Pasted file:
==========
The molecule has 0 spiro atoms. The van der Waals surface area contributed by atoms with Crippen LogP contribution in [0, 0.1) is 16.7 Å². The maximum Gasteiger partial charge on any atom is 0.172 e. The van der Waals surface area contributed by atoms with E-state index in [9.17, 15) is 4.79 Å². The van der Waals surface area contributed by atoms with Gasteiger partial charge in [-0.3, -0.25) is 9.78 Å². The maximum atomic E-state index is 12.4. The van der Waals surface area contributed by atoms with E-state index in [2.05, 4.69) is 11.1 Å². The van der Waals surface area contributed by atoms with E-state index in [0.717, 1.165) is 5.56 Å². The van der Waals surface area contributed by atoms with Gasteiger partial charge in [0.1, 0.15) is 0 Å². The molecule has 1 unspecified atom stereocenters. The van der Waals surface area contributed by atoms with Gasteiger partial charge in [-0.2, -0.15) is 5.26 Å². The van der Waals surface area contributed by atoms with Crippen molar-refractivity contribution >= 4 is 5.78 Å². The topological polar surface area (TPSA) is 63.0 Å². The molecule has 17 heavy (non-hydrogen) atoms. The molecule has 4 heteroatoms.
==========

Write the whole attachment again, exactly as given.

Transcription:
The molecule has 0 spiro atoms. The van der Waals surface area contributed by atoms with Crippen LogP contribution in [0, 0.1) is 16.7 Å². The maximum Gasteiger partial charge on any atom is 0.172 e. The van der Waals surface area contributed by atoms with E-state index in [9.17, 15) is 4.79 Å². The van der Waals surface area contributed by atoms with Gasteiger partial charge in [-0.3, -0.25) is 9.78 Å². The maximum atomic E-state index is 12.4. The van der Waals surface area contributed by atoms with E-state index in [2.05, 4.69) is 11.1 Å². The van der Waals surface area contributed by atoms with E-state index in [0.717, 1.165) is 5.56 Å². The van der Waals surface area contributed by atoms with Gasteiger partial charge in [0.1, 0.15) is 0 Å². The molecule has 1 unspecified atom stereocenters. The van der Waals surface area contributed by atoms with Gasteiger partial charge in [-0.2, -0.15) is 5.26 Å². The van der Waals surface area contributed by atoms with Crippen molar-refractivity contribution >= 4 is 5.78 Å². The topological polar surface area (TPSA) is 63.0 Å². The molecule has 17 heavy (non-hydrogen) atoms. The molecule has 4 heteroatoms.